"Make an offer" - someone help.
 
 

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"Make an offer" - someone help.

This is a discussion on "Make an offer" - someone help. within the Horse Tack and Equipment forums, part of the Horse Tack category

     
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        10-30-2010, 08:18 AM
      #1
    Yearling
    "Make an offer" - someone help.

    Hey I've been looking for a jumping/ AP saddle for a while, and recently someone I board with gave me one to try out.

    Here's some details about it:
    -It's brown, I'm unsure about what she said the make was.
    -It's got some slight wear and tear, but it's better than all the other ones I've tried out.
    -It's got a 17inch seat and a medium tree.
    -Comes with stirrup irons. [but not leathers]

    I wish I could show you all what it looks like but here's a picture of a similar looking saddle I found [in make and condition]:



    The leather on the saddle I tried is in better condition than this one, the knee rolls are similar though.

    My mom has never bought a saddle for a fair price and she's going to be the one to put an offer to this girl. The last saddle we bought was used and she got it for an absurd price. So I'm asking, what's a good price range to offer from for a used saddle. Any tips?
         
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        10-30-2010, 08:19 AM
      #2
    Yearling
    Oh, it also comes with a girth!
         
        10-30-2010, 08:51 AM
      #3
    Green Broke
    The price really depends on the brand name. You need to ask the seller what make and model the saddle is.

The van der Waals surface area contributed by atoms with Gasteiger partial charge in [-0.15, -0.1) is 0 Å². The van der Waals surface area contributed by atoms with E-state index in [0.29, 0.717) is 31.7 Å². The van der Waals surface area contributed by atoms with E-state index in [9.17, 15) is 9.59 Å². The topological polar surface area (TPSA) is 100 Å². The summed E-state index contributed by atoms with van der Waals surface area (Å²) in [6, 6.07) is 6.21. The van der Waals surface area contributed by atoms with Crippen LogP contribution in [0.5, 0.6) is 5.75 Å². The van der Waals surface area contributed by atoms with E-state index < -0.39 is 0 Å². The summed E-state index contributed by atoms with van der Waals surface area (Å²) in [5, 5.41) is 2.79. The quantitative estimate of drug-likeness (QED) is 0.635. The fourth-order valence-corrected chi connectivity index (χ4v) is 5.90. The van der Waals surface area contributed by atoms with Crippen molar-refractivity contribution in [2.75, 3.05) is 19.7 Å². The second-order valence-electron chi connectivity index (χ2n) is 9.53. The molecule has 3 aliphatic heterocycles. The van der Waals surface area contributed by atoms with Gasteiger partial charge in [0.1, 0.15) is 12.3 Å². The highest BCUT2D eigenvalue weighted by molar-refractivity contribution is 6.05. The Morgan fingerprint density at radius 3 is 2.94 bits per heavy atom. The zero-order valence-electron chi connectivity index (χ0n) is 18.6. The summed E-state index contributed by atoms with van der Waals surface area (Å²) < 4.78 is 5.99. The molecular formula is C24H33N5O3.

10-30-2010, 08:54 AM
      #4
    Foal
    Agreed, reeeally depends on the brand. I sold a similar looking one for under $50 (aussie dollars) recently but say it was a Stubben, it'd be worth $300-$500.
         
        10-30-2010, 03:10 PM
      #5
    Yearling
    It is a stubben I found out today, unfortunately my BO thinks it looks low on his withers so it may not be my match :[
         
        10-30-2010, 10:55 PM
      #6
    Green Broke
    A good older Stubben in decent shape should go for $250-450, depending on it's condition. If the billets are in good shape, there are no cracks in the leather panels underneath, and the knee pads aren't all "crackly," then you're looking at $300-450. If any of those things are not in good shae, then I would be comfortable offering $300 or less.

    I bought a good Stubben for a student of mine; it was an early 80s model. The only think wrong was billets that were at the end of their life. I paid $295 for it.
         
        11-01-2010, 05:00 PM
      #7
    Yearling
    If the saddle is reasonable, in good shape, with an INTACT tree... you can always ride in a nice sheepskin half pad until you're ready to buy your "Investment" saddle. I ride a lot of different horses during the week and cannot afford a bunch of different saddles. So I have one saddle that I ride with a half pad so that every horse is comfortable.
         
        11-02-2010, 08:02 AM
      #8
    Green Broke
    A half pad only makes a horse comfortable if the saddle fits or is a tad wide. If the saddle is on the narrow side, adding a thick pad will actually cause the horse pain or discomfort.
         

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